I know that suggestions similar to this one had alrady been discussed a lot of
time, but before you start complaining please read all i have to say.
The portage system is really powerfull. I'm not using Gentoo becouse i think
that optimized packages for my system will be a lot faster than precompiled ones
(well, maybe :D ), but becouse:
1) the stable branch is really stable but not too outdated (see Debian)
2) i can configure my gentoo installation as i really want (only the packages i
want, the way i want)
3) if i have to install packages like mplayer , or the latest loster, i can do
this with no trouble at all
The only drawback is the compiling time. Yes, i can compile in the night, but
sometimes i really need to have a package installed immedialy, of simply i don't
want to wait ages to have kde compiled on my not too powerfull laptop.
Finally here is the suggestion:
The idea is to create a p2p network where gentoo users can transparently share
the already compiled packages.
Considering one package "name_version" (let's say kdebase_3.1.2) this can be
different from the others already compiled one (samepackage_sameversion) only in
I) used optimizations
II) used USE flags
III) linked library's versions used (let's say it may be compiled using pam_0.73
or pam_0.74 as the dependency rule only states => pam_0.73)
IV) gcc compiler used
On point I i think that a lot of gentoo users will be happy to renunce using
exotic CFLAGS settings, it they can get the packages already compiled THE way
thay want with "standard" optimizations like CFLAGS="-march=athlon-xp -O3 -pipe
-fomit-frame-pointer". Also the gentoo developers team is moving in the
direction of defining some "stable&standard" predefined cflags settings for
various cpu, as can be inferred from the "CFLAGS/cpuinfo collection project".
Point II should not be that great problem, as the possible combinations of
optional USE flags in packages is not that high number. Also it usally happend
that there are some "most used" USE flags combinations.
Point III is probably the major one. We have to distinguish between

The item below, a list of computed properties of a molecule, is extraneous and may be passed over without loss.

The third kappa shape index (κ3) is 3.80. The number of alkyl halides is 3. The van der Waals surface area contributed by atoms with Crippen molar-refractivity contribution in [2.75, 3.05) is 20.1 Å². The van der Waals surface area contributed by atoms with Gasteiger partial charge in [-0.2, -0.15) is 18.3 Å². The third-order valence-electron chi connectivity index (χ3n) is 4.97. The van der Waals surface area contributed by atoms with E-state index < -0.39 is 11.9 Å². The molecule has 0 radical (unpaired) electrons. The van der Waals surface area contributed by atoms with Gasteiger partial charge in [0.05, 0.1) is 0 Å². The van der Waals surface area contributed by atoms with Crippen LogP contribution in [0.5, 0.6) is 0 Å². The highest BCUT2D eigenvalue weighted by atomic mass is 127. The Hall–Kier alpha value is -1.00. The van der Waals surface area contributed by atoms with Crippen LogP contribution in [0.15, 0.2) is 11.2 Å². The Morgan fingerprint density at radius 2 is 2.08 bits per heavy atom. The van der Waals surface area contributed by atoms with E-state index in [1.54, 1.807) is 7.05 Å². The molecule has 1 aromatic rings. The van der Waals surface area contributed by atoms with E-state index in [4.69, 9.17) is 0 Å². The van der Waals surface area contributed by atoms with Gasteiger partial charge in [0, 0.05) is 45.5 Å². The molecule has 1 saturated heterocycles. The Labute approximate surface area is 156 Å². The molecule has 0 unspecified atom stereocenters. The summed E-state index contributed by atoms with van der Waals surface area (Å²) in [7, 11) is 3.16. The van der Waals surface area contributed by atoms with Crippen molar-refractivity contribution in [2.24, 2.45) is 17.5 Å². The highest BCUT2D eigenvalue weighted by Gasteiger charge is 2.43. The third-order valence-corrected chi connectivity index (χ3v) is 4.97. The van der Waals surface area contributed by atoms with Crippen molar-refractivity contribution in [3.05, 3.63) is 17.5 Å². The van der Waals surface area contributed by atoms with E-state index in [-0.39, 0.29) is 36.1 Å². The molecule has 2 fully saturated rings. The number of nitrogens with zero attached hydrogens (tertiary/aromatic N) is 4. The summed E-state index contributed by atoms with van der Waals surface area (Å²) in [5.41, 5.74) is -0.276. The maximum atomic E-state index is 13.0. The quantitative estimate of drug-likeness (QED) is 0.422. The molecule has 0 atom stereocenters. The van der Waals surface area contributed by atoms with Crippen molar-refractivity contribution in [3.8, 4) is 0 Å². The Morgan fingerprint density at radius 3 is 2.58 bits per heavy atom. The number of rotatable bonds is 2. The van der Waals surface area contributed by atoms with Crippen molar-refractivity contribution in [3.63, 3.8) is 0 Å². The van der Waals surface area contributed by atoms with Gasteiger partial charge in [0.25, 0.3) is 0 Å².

kdebase_3.1.2 compiled upon pam_0.73 and kdebase_3.1.2 compiled upon pam_0.74
(and also between different releases).
Point IV is not a problem as the gcc version used in gentoo doesn't change
All this system should be based on an existing p2p sharing protocol (maybe
adapted) that has to be efficient, fast, scalable, and working also with
firewalled users (there are a lot....) (am i asking too much? :D ).
The key point is the number of users adopting this feature (it would be nice to
have an entry make.conf under features , like "binary_sharing"=yes), that should
be enaugh large to cover all the needed combinations. The good news is that
gentoo's user base is currently growing, with the popluraty of the distro, so i
think that using this system a user shouldn't have any problem in findind the
packages it need with the right characteristic for popoular (and not only)
programs. Kde hell could end! :P
All the sharing have to be completely transparent to the user! So, if a user
enables this feature in make.conf , the following two things will happend:
A) for every ebuild compile, two files will be generated under an arbitrary
1) the binary package (ebuild with -k option)
2) the description (.desc maybe?) file, with the same name of the binary
package, cointaing the three infos needed (optimizations, USE flags,
version/revision of the packages the package depend upon).
This way the user actively contribute to the gentoo sharing comunity in a
transparent way [an algorythm that deletes obsoletes file shold be added
B) for every ebuild compile, portage automatically search with a query on the
p2p gentoo comunity if the requested package is already present, with the
required characteristic. If so it download it and install it.
A md5 check should be added later for security reason.
I know that a lot more should be added and discussed, but i need to know what
you think of this idea. I also have to add that i don't have the programming